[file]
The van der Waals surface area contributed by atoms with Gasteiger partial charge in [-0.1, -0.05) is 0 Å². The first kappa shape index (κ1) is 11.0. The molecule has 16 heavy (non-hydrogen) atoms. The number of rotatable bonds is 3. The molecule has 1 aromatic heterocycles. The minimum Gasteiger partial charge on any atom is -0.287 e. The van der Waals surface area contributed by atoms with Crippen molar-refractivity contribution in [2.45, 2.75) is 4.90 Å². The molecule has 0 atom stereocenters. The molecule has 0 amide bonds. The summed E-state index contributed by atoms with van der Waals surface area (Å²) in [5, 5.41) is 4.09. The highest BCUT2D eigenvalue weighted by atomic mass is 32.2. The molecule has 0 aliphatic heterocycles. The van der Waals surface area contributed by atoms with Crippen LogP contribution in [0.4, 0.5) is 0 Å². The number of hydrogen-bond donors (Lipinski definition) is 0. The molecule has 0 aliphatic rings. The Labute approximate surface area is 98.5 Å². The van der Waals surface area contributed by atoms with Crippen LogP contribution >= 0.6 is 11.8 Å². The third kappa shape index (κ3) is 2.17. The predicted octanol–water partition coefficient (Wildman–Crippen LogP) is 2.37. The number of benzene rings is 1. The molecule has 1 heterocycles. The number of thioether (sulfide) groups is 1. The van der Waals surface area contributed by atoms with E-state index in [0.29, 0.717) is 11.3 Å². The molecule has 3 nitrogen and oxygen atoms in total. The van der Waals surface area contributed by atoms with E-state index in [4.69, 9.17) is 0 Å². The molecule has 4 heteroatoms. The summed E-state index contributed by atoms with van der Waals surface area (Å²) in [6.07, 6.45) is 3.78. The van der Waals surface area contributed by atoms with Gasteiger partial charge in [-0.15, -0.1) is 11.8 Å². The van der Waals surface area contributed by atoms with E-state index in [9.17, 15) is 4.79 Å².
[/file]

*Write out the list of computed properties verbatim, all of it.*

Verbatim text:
The van der Waals surface area contributed by atoms with Gasteiger partial charge in [-0.1, -0.05) is 0 Å². The first kappa shape index (κ1) is 11.0. The molecule has 16 heavy (non-hydrogen) atoms. The number of rotatable bonds is 3. The molecule has 1 aromatic heterocycles. The minimum Gasteiger partial charge on any atom is -0.287 e. The van der Waals surface area contributed by atoms with Crippen molar-refractivity contribution in [2.45, 2.75) is 4.90 Å². The molecule has 0 atom stereocenters. The molecule has 0 amide bonds. The summed E-state index contributed by atoms with van der Waals surface area (Å²) in [5, 5.41) is 4.09. The highest BCUT2D eigenvalue weighted by atomic mass is 32.2. The molecule has 0 aliphatic heterocycles. The van der Waals surface area contributed by atoms with Crippen LogP contribution in [0.4, 0.5) is 0 Å². The number of hydrogen-bond donors (Lipinski definition) is 0. The molecule has 0 aliphatic rings. The Labute approximate surface area is 98.5 Å². The van der Waals surface area contributed by atoms with Crippen LogP contribution >= 0.6 is 11.8 Å². The third kappa shape index (κ3) is 2.17. The predicted octanol–water partition coefficient (Wildman–Crippen LogP) is 2.37. The number of benzene rings is 1. The molecule has 1 heterocycles. The number of thioether (sulfide) groups is 1. The van der Waals surface area contributed by atoms with E-state index in [0.29, 0.717) is 11.3 Å². The molecule has 3 nitrogen and oxygen atoms in total. The van der Waals surface area contributed by atoms with E-state index in [4.69, 9.17) is 0 Å². The molecule has 4 heteroatoms. The summed E-state index contributed by atoms with van der Waals surface area (Å²) in [6.07, 6.45) is 3.78. The van der Waals surface area contributed by atoms with Gasteiger partial charge in [-0.15, -0.1) is 11.8 Å². The van der Waals surface area contributed by atoms with E-state index in [9.17, 15) is 4.79 Å².